if(has && it == std::end(spillover))
remove_min(vals, min_);
else if(has && it != std::end(spillover))
remove_min(vals, std::min(min_, *it));
else if(!has && it != std::end(spillover))
remove_min(vals, *it);
}
private:
void remove_min(std::vector<T> &vals, T t)
{
vals.erase(std::find(vals.begin(), vals.end(), t));
}
private:
size_t m_mask = 1;
std::vector<char> m_status;
std::vector<T> m_vals;
Hash m_hash;
};
```

The data structure contains three `vector`

s:

a "status" `vector`

, containing codes for 0, 1, and "many"

a "values" `vector`

, containing "hashed values"

a "spillover" vector, for collisions

Objects with a "many" status are compared on the fly for the minimal. Collision objects (that is, those that have collided with other objects) are pushed to the "spillover" `vector`

. The spillover `vector`

is scrutinized for the lowest duplicate using the method from #2. This is compared to the lowest found value from the "many" values.

Here is the code for a benchmark that retests this benchmark, and here is the code producing the following graphs.

(**Reminder** #1 is hash-based, #2 is quicksort-based, and #3 is heap-based.)

Starting with the test performed by Howard Hinnant before (values are generated randomly from a range of size 1.5 the length of the values), here are the results:

So indeed his excellent heap-based algorithm performs best for this case, but it looks very different than before. In particular, the hash-based algorithm is not as abysmal when profiling its memory allocations.

However, suppose we change range to a completely random range. Then the results change to this:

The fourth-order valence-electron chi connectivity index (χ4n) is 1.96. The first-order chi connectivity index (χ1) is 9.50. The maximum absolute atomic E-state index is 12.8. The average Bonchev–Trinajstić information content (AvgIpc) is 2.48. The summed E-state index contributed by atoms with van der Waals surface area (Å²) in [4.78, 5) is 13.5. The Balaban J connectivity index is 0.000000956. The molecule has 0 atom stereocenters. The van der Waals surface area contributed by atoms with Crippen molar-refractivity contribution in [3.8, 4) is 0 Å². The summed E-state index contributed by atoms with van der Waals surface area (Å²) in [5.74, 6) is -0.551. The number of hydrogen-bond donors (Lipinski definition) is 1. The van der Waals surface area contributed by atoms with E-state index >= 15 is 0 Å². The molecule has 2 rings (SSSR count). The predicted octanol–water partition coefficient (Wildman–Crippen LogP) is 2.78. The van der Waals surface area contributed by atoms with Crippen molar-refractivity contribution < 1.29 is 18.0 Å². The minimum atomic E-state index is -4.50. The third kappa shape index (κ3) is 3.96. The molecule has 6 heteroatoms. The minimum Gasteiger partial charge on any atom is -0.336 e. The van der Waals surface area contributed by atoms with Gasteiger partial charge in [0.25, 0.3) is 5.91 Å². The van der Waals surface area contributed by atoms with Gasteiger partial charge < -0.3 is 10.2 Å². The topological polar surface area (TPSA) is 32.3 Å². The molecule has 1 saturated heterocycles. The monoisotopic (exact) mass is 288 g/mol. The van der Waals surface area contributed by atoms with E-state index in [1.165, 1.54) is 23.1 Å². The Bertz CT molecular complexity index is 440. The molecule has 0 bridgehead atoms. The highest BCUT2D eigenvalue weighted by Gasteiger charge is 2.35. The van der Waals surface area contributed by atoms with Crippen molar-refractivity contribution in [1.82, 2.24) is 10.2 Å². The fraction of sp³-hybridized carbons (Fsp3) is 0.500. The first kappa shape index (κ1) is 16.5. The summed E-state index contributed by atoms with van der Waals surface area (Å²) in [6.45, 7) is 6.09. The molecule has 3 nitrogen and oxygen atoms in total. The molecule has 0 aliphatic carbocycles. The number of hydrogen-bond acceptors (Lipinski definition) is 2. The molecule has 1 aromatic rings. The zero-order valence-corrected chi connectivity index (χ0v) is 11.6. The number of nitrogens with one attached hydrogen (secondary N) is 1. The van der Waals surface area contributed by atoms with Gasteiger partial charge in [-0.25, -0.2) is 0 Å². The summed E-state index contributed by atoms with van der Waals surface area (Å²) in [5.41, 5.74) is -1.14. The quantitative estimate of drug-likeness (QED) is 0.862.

In this case, the hash-based solution works based, the sort-based one next, and the heap-based solution works worst.

In order to verify the reason, here are two more tests.

Here is a test with completely random values + two zero values (that is, the lowest duplicate is zero):

and finally, here is the case where all the values are generated from 100 possible value (irrespective of the length):

What's happening is as follows. The heap-based solution is the most dependent of the three on the distribution. The MakeHeap algorithm is linear time, and if a duplicate is almost immediately encountered following that, it turned out to be a linear algorithm (but without any hashing). Conversely, taking the other extreme, there are no duplicates at all. Essentially, this algorithm then becomes heapsort. The inferiority of heapsort to quicksort is both understood theoretically as well as much verified in practice.

So, the heap-based algorithm is actually a surprising and nice algorithm. It does have high variance though, and it might be a consideration for avoiding it in practice.

Some observations:

The graphs don't seem to make sense: where is the *n log(n)* behavior, at least for solution #2?

Why does the Hinnant test work so similarly to the random + lower repeated tests? With a 1.5 X range, and given the fact that this is very similar to Bootstrap Resampling, with the known ~37% repetition result, I just don't see it.

As Howard Hinnant noted, it really depends on the distribution. However, the situation is very far from the previous benchmark.

Some practical points:

OP, you might want to re-time this for your original problem, using the true distributions and the overhead of twice-copying your original vector of structs to+from the sorting solutions.

I've thought much about how to parallelize this problem, without anything interesting. One way to do so (possibly raising more questions than answers) is run Howard Hinnant's solution on one thread, a different one on another, and use the first result found. Given that it is so much faster for some distributions, and so much slower for others, it might cover your bases.